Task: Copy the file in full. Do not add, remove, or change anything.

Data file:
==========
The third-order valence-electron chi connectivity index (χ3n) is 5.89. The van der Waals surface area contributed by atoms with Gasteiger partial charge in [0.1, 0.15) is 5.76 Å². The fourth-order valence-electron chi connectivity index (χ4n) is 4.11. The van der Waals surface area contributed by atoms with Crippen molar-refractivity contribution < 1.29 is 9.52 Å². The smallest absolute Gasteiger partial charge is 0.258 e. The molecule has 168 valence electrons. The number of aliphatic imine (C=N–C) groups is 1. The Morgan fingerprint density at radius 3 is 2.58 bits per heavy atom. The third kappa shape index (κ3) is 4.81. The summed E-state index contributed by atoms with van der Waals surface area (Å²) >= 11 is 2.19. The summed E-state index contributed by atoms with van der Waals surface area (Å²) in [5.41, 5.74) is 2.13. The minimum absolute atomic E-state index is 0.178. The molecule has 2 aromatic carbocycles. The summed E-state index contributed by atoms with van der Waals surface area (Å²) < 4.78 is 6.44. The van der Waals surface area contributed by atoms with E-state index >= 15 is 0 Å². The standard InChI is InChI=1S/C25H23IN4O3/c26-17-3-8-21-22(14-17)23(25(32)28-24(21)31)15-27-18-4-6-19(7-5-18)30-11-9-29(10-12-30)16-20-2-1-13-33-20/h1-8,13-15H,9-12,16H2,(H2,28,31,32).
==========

The third-order valence-electron chi connectivity index (χ3n) is 5.89. The van der Waals surface area contributed by atoms with Gasteiger partial charge in [0.1, 0.15) is 5.76 Å². The fourth-order valence-electron chi connectivity index (χ4n) is 4.11. The van der Waals surface area contributed by atoms with Crippen molar-refractivity contribution < 1.29 is 9.52 Å². The smallest absolute Gasteiger partial charge is 0.258 e. The molecule has 168 valence electrons. The number of aliphatic imine (C=N–C) groups is 1. The Morgan fingerprint density at radius 3 is 2.58 bits per heavy atom. The third kappa shape index (κ3) is 4.81. The summed E-state index contributed by atoms with van der Waals surface area (Å²) >= 11 is 2.19. The summed E-state index contributed by atoms with van der Waals surface area (Å²) in [5.41, 5.74) is 2.13. The minimum absolute atomic E-state index is 0.178. The molecule has 2 aromatic carbocycles. The summed E-state index contributed by atoms with van der Waals surface area (Å²) < 4.78 is 6.44. The van der Waals surface area contributed by atoms with E-state index >= 15 is 0 Å². The standard InChI is InChI=1S/C25H23IN4O3/c26-17-3-8-21-22(14-17)23(25(32)28-24(21)31)15-27-18-4-6-19(7-5-18)30-11-9-29(10-12-30)16-20-2-1-13-33-20/h1-8,13-15H,9-12,16H2,(H2,28,31,32).